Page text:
Emirati composer Faisal Al Saari on his piece Zayed’s Dream: ‘Sheikh Zayed spent his life making us happy’

The Louvre Abu Dhabi might not even be open yet, but the historic museum is already making a seismic contribution to the emirate's cultural scene with the world premiere of two new orchestral pieces.

The Louvre Abu Dhabi might not be open yet, but the historic museum is already making a seismic contribution to the emirate’s cultural scene.

Wednesday, March 16, will see the world premiere of two new orchestral pieces, specially commissioned to mark the continuing relationship between the UAE and France, home of the world’s most-visited museum.

The concert, which will take place overlooking the Louvre Abu Dhabi’s already iconic dome, symbolically features the debut of works by leading Emirati composer Faisal Al Saari and French musician Bruno Mantovani.

Germany’s renowned, 120-piece Gustav Mahler Jugendorchester (youth orchestra) will be tasked with bringing these pieces vividly to life, under conductor Christoph Eschenbach.

A special purpose-built stage has been set up on the edge of the Louvre construction site. Raised seating for up to 1,000 guests has been erected in the Manarat Al Saadiyat car park, with the dome sitting behind the stage from this vantage.

Meanwhile, a big screen will broadcast images of the iconic building. To the audience's right sits the sea – and, fittingly, the concert will close with Debussy's masterpiece, La Mer.

While the weather forecast was fine at the time of press, organisers have confirmed there is a “plan B” in place, were the recent spate of bad weather to make an unwelcome return.

Zayed’s Dream

Offered what might be the most high-profile orchestral commission ever granted to an Emirati, Al Saari chose to dedicate his piece to the father of the nation, Sheikh Zayed.

He called it Zayed's Dream because he believes seeing the Louvre Abu Dhabi sprout from the sands of Saadiyat would have been a dream come true for the founder of the United Arab Emirates.

“Sheikh Zayed spent his life making us happy, and making this country one of the best in the world – this was his dream,” says the 42-year-old composer.

"Anything that makes us successful and unique would be a dream for Zayed – that's why I called it Zayed's Dream."

A celebrated oud player, Al Saari will appear on stage to perform his composition, which pits him as a soloist in dialogue with the orchestra.

The work incorporates traditional UAE melodies and scales, and will also be performed alongside a 10-piece Emirati percussion section to emphasise the region’s unique rhythms.

While the orchestra is ­limited to a 12-note western musical palette, Al Saari’s own parts will make use of the quarter tones which characterise Arabic music.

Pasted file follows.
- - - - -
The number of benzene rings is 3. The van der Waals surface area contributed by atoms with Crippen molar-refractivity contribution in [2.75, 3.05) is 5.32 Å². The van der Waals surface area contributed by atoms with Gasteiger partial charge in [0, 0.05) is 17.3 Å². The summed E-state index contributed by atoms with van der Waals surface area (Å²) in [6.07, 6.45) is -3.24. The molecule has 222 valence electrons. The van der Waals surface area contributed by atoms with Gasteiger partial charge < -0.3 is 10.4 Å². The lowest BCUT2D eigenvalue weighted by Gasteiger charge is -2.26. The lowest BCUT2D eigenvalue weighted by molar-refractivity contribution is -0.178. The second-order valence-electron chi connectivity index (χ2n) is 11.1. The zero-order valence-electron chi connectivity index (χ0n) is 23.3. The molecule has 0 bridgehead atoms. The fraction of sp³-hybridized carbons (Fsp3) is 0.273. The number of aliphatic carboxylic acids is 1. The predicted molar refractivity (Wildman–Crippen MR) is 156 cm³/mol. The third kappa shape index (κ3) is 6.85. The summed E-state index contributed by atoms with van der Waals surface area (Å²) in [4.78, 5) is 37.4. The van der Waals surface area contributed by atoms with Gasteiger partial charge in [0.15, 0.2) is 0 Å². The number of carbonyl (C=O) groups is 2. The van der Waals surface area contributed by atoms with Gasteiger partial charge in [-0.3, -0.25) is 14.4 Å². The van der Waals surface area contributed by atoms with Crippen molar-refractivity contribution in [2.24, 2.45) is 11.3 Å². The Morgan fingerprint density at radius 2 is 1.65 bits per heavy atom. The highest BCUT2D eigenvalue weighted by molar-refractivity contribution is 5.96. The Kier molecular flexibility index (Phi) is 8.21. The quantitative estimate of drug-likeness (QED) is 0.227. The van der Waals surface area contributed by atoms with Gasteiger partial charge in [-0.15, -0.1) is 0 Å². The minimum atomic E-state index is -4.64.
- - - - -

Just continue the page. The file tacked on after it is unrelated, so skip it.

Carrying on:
Inspired by the concerto form – but not strictly tied to its formal conventions – the 18-minute work is split into three movements which each represent a different stage in the UAE’s history.

The first, says Al Saari, is inspired by the early days of the union, in the 1970s and 1980s.

“In the beginning, it was a big challenge, and many people said the union would not last, it was not easy for Sheikh Zayed and all the rulers. I put my feelings of this into the music,” says Al Saari, who uses sudden switches of harmonic key to create a sense of change and unease, as well as quoting from classic Emirati songs to create a sense of ­nostalgia.

The second movement takes on the sombre mood of a mass to reflect Zayed’s death.

“He’s our father and founder, we love him so much,” says Al Saari.

“His death was a disaster for us; we cannot forget it. When we ­remember that day, we get sad, and this piece represents that.”

The third movement addresses the contemporary climate, and looks to the future of the nation. “You will feel the challenges we face, as well as our achievements and our successes,” adds the composer.

The performance will be filmed live, and is likely to be made ­available as a commemorative package to visitors of the Louvre Abu Dhabi.

It is a fitting showcase for Zayed's Dream, which represents a ­significant achievement in integrating Emirati musical ­traditions with western classical music. "It's the first time an ­Emirati has reached this level, the first time our heritage is going to be played by a full orchestra," says Al Saari, who takes the responsibility firmly in his stride.

“I feel that I am lucky, but I am ready for it,” he adds. “But are the people ready for this kind of challenge? This is the question.”

Universal Expressions: Inspired by Louvre takes place Wednesday, March 16, at 8pm at Manarat Al Saadiyat. Tickets cost from Dh80 (Dh30 for students) at www.ticketmaster.ae

rgarratt@thenational.ae

EDITOR'S PICKS
NEWSLETTERS
Sign up to:

* Please select one